I attended the meeting where this motion was heard last year and remember the atmosphere growing incredibly heated, with one of the opponents, who is now president of the Free Speech Society, stopped mid-speech because he breached the code of conduct.
A spokesperson for the University Bristol Green Society remembered this heated debate when I asked them for their thoughts on free speech. ‘I personally believe’, the spokesperson told me, ‘that free speech ends when you openly debate the humanity of a person which infringes on their fundamental human right to exist.’
Clearly, some students at Bristol feel like free speech is under attack. A Liberal Democrats Society spokesperson argued that ‘recent cases of no platforming and the debate around the practice has shown a real conflict between the role of our universities as places of debate and learning and their duty of care to students.’ In reference to the recent Angelos Sofocleous controversy and last year’s TERF motion, the spokesmen stated that ‘free speech is testing all universities and recent events have shown that Bristol is no different.’
Yet the reality of students’ ability to express themselves freely at Bristol University does not warrant such concern. Bristol SU have stated that they have ‘not refused a platform to any speaker in the last few years’ and follow the University’s Freedom of Speech Code of Practice which claims that the only exception to freedom of speech on campus ‘is where there are serious concerns about public disorder or the direct incitement of violence or hatred.’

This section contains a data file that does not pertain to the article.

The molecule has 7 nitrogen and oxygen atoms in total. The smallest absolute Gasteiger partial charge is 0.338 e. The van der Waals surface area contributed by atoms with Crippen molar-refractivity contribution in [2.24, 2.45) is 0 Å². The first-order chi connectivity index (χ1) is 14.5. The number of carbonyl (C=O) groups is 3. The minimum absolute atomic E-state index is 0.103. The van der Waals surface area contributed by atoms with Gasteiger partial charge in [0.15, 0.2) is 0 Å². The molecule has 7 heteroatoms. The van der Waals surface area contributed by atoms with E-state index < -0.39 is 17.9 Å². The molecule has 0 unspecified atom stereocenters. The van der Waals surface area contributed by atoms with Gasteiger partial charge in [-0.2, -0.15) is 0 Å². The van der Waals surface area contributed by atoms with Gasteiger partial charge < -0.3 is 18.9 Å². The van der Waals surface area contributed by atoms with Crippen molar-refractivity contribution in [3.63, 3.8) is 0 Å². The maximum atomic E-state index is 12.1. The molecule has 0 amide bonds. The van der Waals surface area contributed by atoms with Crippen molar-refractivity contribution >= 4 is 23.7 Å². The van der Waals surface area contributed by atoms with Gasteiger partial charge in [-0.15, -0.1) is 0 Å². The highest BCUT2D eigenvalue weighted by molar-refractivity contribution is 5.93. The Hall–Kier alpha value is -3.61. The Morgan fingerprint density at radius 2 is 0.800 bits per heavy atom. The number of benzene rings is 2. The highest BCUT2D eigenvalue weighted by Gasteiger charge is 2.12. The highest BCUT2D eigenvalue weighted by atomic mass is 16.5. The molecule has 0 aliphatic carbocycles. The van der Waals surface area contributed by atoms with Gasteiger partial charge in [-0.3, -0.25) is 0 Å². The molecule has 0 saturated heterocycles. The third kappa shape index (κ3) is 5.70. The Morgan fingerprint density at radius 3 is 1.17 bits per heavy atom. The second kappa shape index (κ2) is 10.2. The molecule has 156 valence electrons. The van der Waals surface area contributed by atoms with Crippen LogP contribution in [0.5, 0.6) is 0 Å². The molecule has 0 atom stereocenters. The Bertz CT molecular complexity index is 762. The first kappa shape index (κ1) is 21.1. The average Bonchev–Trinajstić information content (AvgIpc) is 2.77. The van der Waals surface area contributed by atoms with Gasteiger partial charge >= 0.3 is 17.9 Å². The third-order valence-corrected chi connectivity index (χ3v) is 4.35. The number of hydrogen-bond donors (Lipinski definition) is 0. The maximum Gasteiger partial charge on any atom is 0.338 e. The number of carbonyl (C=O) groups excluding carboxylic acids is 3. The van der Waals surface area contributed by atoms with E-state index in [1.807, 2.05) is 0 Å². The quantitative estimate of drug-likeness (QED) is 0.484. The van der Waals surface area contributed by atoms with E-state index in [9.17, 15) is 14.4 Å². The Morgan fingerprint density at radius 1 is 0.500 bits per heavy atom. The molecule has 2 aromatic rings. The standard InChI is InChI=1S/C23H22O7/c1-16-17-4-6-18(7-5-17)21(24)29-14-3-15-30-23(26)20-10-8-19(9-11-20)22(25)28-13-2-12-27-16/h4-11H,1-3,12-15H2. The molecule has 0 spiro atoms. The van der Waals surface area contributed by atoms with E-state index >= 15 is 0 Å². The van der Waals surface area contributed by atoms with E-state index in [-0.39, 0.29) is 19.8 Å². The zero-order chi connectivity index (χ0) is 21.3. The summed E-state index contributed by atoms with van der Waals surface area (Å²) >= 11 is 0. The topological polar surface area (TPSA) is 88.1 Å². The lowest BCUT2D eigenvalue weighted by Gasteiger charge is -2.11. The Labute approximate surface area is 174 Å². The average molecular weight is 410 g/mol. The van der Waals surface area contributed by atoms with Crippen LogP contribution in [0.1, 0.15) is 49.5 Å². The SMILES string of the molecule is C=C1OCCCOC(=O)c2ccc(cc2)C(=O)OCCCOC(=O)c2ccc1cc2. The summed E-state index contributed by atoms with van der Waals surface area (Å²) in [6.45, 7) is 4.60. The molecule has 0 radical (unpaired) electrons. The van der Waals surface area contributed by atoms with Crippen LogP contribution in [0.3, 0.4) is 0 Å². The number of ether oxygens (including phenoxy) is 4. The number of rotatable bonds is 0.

Bristol SU has not refused @Sofocleous_A as a speaker. Bristol SU is committed to freedom of speech and the rights of all our students to discuss difficult and sensitive topics.— Bristol SU (@Bristol_SU) February 11, 2019
The causes of the disparity between perception and reality are multi-faceted and numerous and I do not claim to have all the answers. Nevertheless, sensationalised media coverage clearly plays a role. When controversial incidents and protests do occur, they are quickly picked up on by media outlets because they are usually dramatic and make for an exciting story.
The Free Speech Society’s discussion group, which can be viewed openly by non-members, is a prime example of this. The group is a stream of such articles, posted by members for discussion, and acts as an echo-chamber and amplifier for the “intolerant university” narrative.
Featured Image: Tom Taylor